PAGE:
On the second season of the Discovery Channel's popular television program "MythBusters," Adam and Jamie tried to determine whether modern technology could make finding a needle in a haystack easy, thus rendering that old cliché outdated. The two men used fire, water, magnets and agitators to construct elaborate machines for finding the needles, but what they expected to take only an hour or so turned into an all-day event. Even with the best technology and ideas, it seemed that finding a needle in a haystack would still be a tough task.
When it comes to cancer, the needle in the haystack is the circulating tumor cell, or CTC. This blood cell breaks free from cancerous tumors and travels through the bloodstream to other parts of the body, a process known as metastasizing, or the spreading of cancer. Many cancer deaths are attributed to this blood-based distribution of cancerous cells. But despite the damage these cells do, they're very hard to find; for every 1 billion blood cells, there may be only one circulating tumor cell [source: Anthes].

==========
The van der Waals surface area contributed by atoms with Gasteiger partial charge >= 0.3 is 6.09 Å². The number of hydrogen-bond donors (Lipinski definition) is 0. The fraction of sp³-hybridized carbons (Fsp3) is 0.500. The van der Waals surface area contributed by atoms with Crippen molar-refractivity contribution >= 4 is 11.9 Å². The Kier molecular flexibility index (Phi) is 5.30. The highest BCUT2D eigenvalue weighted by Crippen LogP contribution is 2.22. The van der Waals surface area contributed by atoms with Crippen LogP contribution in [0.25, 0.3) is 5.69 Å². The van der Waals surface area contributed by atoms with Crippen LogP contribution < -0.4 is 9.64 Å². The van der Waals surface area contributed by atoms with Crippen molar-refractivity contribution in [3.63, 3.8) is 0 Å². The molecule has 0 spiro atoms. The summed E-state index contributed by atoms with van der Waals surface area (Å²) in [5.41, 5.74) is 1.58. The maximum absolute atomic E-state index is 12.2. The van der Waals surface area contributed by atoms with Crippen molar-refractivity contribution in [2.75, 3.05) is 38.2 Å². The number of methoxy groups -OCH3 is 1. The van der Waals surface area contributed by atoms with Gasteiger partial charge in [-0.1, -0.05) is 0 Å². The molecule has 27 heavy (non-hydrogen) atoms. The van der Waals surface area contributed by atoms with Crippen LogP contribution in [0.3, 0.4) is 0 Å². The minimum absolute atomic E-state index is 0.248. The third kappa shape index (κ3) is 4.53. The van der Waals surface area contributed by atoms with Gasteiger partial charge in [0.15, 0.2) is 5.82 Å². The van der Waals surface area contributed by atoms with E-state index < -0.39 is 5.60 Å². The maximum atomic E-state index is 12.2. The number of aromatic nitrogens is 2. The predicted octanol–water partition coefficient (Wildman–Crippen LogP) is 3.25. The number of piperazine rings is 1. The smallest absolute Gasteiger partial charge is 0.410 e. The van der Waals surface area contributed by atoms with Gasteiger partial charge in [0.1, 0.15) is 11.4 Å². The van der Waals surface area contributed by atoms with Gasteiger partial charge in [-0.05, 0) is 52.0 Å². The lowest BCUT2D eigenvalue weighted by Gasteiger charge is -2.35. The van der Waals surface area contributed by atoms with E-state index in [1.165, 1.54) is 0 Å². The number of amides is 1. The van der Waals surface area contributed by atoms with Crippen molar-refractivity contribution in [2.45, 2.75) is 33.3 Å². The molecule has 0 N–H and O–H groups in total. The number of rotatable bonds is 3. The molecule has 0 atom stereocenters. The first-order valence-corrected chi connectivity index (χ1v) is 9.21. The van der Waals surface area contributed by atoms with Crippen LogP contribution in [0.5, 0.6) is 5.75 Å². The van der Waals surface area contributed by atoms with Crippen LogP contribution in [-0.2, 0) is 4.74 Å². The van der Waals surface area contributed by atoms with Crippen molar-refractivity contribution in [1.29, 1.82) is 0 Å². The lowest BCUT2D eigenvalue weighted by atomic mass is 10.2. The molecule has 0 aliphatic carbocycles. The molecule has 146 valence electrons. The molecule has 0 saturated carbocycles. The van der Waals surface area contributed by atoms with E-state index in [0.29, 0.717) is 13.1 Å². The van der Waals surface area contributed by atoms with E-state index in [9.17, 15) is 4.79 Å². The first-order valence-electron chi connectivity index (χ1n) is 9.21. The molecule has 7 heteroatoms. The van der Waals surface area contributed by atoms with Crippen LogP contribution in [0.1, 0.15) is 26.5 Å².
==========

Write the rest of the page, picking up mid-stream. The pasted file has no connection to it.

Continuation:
Doctors have long known that these tiny cells could determine the effectiveness of a cancer treatment -- a decrease in CTC count would indicate that the cancer was responding to the therapy, while an increase or unchanged would reveal it was time to try something else. Yet, despite the impressive bounds that medical technology has made, doctors have lacked the proper means to count these cells. Previous devices used to track CTCs were only effective in about 20 to 60 percent of patients with advanced cancer [source: Anthes]. Since these devices were only able to locate the cells in advanced patients, it may have been too late to try another means of treatment. Additionally, the devices required pre-processing that sometimes destroyed the few available circulating tumor cells, making it difficult to search for other clues about the nature of the cancer.
But at the end of 2007 came some news that we might be on the way to finding these needles in our bloodstream, with a device far more simple and straightforward than anything Adam or Jamie could whip up. The invention of the circulating tumor cell chip holds the promise of giving doctors immediate feedback on how cancer treatments are working, even in the earliest stages, allowing them to try another method if necessary. Find out more about how this invention nabs those hard-to-find circulating tumor cells on the next page.